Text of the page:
Bilbao | Rioja

The Bilbao | Rioja area in northern Spain is an important industrial center, well-known for its innovation through technology development centers and a top tourist destination because of its wide range of its cultural sites, diverse geography, world-famous cuisine, and the excellent Rioja wines.

Bilbao has undergone an important transformation from a 19th century industrial city to an urban model combining new industries, services and technologies with art and culture. One of the most recent examples is the Guggenheim Museum.

The Port of Bilbao, Spain’s third largest, combines shipping and a vibrant cruise ship destination.

The Rioja region is located about 100 kilometers south of Bilbao. ‘Rioja’ is the most famous denomination of origin for wines in Spain and has been called “the land of a thousand wines” as traditional soft, delicate blends of red grapes are made along with single varietals made in a modern style characterized by intense ripe fruit.

Economy - Bilbao and the Basque Country

Bilbao, the most important city in northern Spain, is located on the coast of the Bay of Biscay and has historically been the gateway to the Iberian Peninsula. Originally a seaport, in the 15th and 16th centuries the city became a center of commerce between Spain, Europe and America and the region began to develop iron ore mining.

In the 19th century, the city developed industries such as iron, steel, shipbuilding, ship-owning companies, chemical products, banking and electricity, followed later by paper, cement and glass. In the 20th century the region developed the machine tool, automotive components and aeronautical industries.

Currently almost half of Basque companies work in industries related to iron and steel, especially construction materials, metal and machine tools. Other important sectors include food, machinery, electric and electronic goods, automotive components, aeronautical industries, paper and graphic arts, wood products and furniture.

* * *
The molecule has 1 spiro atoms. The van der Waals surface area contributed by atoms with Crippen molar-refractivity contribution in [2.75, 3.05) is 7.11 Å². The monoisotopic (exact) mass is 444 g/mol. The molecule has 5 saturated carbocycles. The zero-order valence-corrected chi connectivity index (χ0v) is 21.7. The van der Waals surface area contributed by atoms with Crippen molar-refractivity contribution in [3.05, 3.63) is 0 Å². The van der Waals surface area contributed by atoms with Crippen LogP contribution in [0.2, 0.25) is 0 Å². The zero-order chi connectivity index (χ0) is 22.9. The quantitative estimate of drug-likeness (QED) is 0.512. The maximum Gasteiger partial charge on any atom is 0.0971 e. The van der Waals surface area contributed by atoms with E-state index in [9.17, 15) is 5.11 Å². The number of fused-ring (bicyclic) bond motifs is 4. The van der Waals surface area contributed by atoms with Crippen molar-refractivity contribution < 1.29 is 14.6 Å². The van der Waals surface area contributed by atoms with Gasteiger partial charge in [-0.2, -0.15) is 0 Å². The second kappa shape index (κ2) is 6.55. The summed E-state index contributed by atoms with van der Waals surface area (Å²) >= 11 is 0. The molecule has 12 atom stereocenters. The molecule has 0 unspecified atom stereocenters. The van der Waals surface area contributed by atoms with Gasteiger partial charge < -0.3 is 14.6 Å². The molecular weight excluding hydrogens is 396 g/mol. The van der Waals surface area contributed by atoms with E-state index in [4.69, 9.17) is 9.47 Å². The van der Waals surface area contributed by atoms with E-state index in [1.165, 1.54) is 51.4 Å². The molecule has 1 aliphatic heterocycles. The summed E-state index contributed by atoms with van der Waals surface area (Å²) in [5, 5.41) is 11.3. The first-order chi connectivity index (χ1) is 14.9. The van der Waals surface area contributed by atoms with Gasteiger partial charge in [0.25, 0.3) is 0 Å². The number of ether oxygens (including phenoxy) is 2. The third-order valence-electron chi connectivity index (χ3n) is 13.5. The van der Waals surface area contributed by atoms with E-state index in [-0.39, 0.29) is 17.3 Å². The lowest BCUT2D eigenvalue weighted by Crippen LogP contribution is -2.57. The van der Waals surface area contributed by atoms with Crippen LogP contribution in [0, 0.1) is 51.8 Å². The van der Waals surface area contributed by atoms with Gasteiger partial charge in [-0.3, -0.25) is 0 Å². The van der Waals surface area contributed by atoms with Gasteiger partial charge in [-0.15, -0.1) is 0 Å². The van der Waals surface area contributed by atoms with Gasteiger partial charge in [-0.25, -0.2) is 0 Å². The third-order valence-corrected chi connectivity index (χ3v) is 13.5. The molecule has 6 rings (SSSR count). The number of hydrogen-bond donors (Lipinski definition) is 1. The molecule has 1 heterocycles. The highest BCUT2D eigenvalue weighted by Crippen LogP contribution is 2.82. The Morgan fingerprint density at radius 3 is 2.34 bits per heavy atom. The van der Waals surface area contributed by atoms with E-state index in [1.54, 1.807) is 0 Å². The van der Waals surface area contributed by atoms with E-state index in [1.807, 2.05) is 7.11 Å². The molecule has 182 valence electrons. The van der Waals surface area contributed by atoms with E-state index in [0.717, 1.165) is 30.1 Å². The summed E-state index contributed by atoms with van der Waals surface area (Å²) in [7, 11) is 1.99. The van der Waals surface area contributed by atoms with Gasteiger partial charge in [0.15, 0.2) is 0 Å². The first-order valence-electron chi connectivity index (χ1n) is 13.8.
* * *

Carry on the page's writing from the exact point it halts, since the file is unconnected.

The post-industrial age has obliged Basque companies, especially those operating in mature industries, to undergo a process of modernization. This has culminated in the creation of several technology centers for advanced R&D projects that employ over 5,000 technicians.

The service sector is a priority for the regional government. Banking, insurance and transportation sectors historically have been important in the Basque economy. Today there is increased emphasis on the development of the areas of culture, transportation, technology, telecommunications, and the port of Bilbao.

Today, it is the most important industrial, commercial and financial center in northern Spain. More than two million people live in the area, representing 5% of the population of Spain. The GNP generated by the Basque economy represents 6% of that of Spain.

The Rioja region

The Rioja region lies in the Ebro River valley, one of the most highly developed areas in Spain connecting the Basque Country to Catalonia.

Its main industries are related to agricultural products: grapes for Rioja wines, fruits and vegetables and livestock for the production of meat. Other important industries include the manufacture of shoes, furniture and metal products. The importance of Rioja wine has given rise to wine-related industries such as cooperages, capsules, graphic arts for labels and boxes, presses, bottling machinery, and tourism.

Rioja wines represent 40% of sales of quality wines in Spain and an increasing share in over 100 international markets. 

The vineyard area covers almost 64,000 hectares (158,000 acres), with an average annual production of 360 million bottles. Rioja was granted Denomination of Origin status in 1926 by the Spanish Ministry of Agriculture and in 1991 became the first Qualified Denomination of Origin (Denominación de Origen Calificada) in recognition of the high quality attained by its wines and the strict quality control imposed on grapes and wine in the region.

The Rioja wine district is located in the provinces of La Rioja, Alava and Navarra. It is divided into three regions: Rioja Alta and Rioja Alavesa are in the west, influenced by the Atlantic and the Rioja Baja is in the east, influenced by the Mediterranean.

The Ebro river, bisecting Spain, runs right through the Rioja region, creating a series of microclimates that allow a diverse range of wines to be made.


The Bilbao-Rioja area offers a wide range of activities to visitors. Accommodations run from luxury hotels to quiet country homes, from seaside locations to the mountain areas. There are summer festivals in every city and village. In Bilbao-Rioja, gastronomy is more than good food, it's a delicious art. Whether you're looking for traditional dishes, nouvelle cuisine, or typical "pintxos", visitors can choose restaurants to suit every palate and budget.

Looking for culture? You can visit the region’s wide variety of museums, starting with the world famous Guggenheim Museum in Bilbao. Learn about wine and taste at the 700 wineries in the region and follow the Route of the Monasteries (Monasteries of Suso and Yuso, World Heritage sites).